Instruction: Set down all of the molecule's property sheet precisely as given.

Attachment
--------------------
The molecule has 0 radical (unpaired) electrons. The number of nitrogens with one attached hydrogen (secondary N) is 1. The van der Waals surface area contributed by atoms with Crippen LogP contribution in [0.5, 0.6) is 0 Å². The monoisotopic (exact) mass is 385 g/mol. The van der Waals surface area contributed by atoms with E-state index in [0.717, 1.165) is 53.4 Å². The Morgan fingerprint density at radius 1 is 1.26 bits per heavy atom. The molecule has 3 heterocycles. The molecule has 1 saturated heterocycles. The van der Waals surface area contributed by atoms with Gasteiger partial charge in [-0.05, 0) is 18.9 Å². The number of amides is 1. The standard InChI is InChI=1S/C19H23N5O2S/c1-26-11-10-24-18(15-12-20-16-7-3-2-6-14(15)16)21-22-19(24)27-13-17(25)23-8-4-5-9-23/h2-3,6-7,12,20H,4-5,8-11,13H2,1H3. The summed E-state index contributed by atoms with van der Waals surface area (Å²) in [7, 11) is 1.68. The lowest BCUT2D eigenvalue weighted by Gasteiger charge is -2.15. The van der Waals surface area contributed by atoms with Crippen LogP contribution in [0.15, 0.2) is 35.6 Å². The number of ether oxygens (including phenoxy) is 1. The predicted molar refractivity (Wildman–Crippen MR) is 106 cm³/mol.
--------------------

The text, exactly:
The molecule has 0 radical (unpaired) electrons. The number of nitrogens with one attached hydrogen (secondary N) is 1. The van der Waals surface area contributed by atoms with Crippen LogP contribution in [0.5, 0.6) is 0 Å². The monoisotopic (exact) mass is 385 g/mol. The van der Waals surface area contributed by atoms with E-state index in [0.717, 1.165) is 53.4 Å². The Morgan fingerprint density at radius 1 is 1.26 bits per heavy atom. The molecule has 3 heterocycles. The molecule has 1 saturated heterocycles. The van der Waals surface area contributed by atoms with Gasteiger partial charge in [-0.05, 0) is 18.9 Å². The number of amides is 1. The standard InChI is InChI=1S/C19H23N5O2S/c1-26-11-10-24-18(15-12-20-16-7-3-2-6-14(15)16)21-22-19(24)27-13-17(25)23-8-4-5-9-23/h2-3,6-7,12,20H,4-5,8-11,13H2,1H3. The summed E-state index contributed by atoms with van der Waals surface area (Å²) in [7, 11) is 1.68. The lowest BCUT2D eigenvalue weighted by Gasteiger charge is -2.15. The van der Waals surface area contributed by atoms with Crippen LogP contribution in [0.15, 0.2) is 35.6 Å². The number of ether oxygens (including phenoxy) is 1. The predicted molar refractivity (Wildman–Crippen MR) is 106 cm³/mol.